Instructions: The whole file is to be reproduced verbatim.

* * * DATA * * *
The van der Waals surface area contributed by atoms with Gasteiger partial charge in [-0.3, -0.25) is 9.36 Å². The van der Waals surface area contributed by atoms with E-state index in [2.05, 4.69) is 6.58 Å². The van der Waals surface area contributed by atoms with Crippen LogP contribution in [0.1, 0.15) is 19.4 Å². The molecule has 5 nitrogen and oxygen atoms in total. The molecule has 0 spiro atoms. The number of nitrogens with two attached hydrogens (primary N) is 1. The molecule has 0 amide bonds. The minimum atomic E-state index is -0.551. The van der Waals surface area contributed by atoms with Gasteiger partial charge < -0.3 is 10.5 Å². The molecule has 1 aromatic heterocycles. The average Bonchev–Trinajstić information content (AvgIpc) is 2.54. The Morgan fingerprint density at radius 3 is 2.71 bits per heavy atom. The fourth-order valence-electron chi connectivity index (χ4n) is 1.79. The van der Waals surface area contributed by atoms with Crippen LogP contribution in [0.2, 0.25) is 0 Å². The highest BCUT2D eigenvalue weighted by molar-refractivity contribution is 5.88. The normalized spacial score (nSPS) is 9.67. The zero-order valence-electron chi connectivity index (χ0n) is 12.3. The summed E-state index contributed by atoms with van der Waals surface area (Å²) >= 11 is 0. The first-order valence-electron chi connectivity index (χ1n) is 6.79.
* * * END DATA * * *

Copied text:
The van der Waals surface area contributed by atoms with Gasteiger partial charge in [-0.3, -0.25) is 9.36 Å². The van der Waals surface area contributed by atoms with E-state index in [2.05, 4.69) is 6.58 Å². The van der Waals surface area contributed by atoms with Crippen LogP contribution in [0.1, 0.15) is 19.4 Å². The molecule has 5 nitrogen and oxygen atoms in total. The molecule has 0 spiro atoms. The number of nitrogens with two attached hydrogens (primary N) is 1. The molecule has 0 amide bonds. The minimum atomic E-state index is -0.551. The van der Waals surface area contributed by atoms with Gasteiger partial charge < -0.3 is 10.5 Å². The molecule has 1 aromatic heterocycles. The average Bonchev–Trinajstić information content (AvgIpc) is 2.54. The Morgan fingerprint density at radius 3 is 2.71 bits per heavy atom. The fourth-order valence-electron chi connectivity index (χ4n) is 1.79. The van der Waals surface area contributed by atoms with Crippen LogP contribution in [0.2, 0.25) is 0 Å². The highest BCUT2D eigenvalue weighted by molar-refractivity contribution is 5.88. The normalized spacial score (nSPS) is 9.67. The zero-order valence-electron chi connectivity index (χ0n) is 12.3. The summed E-state index contributed by atoms with van der Waals surface area (Å²) >= 11 is 0. The first-order valence-electron chi connectivity index (χ1n) is 6.79.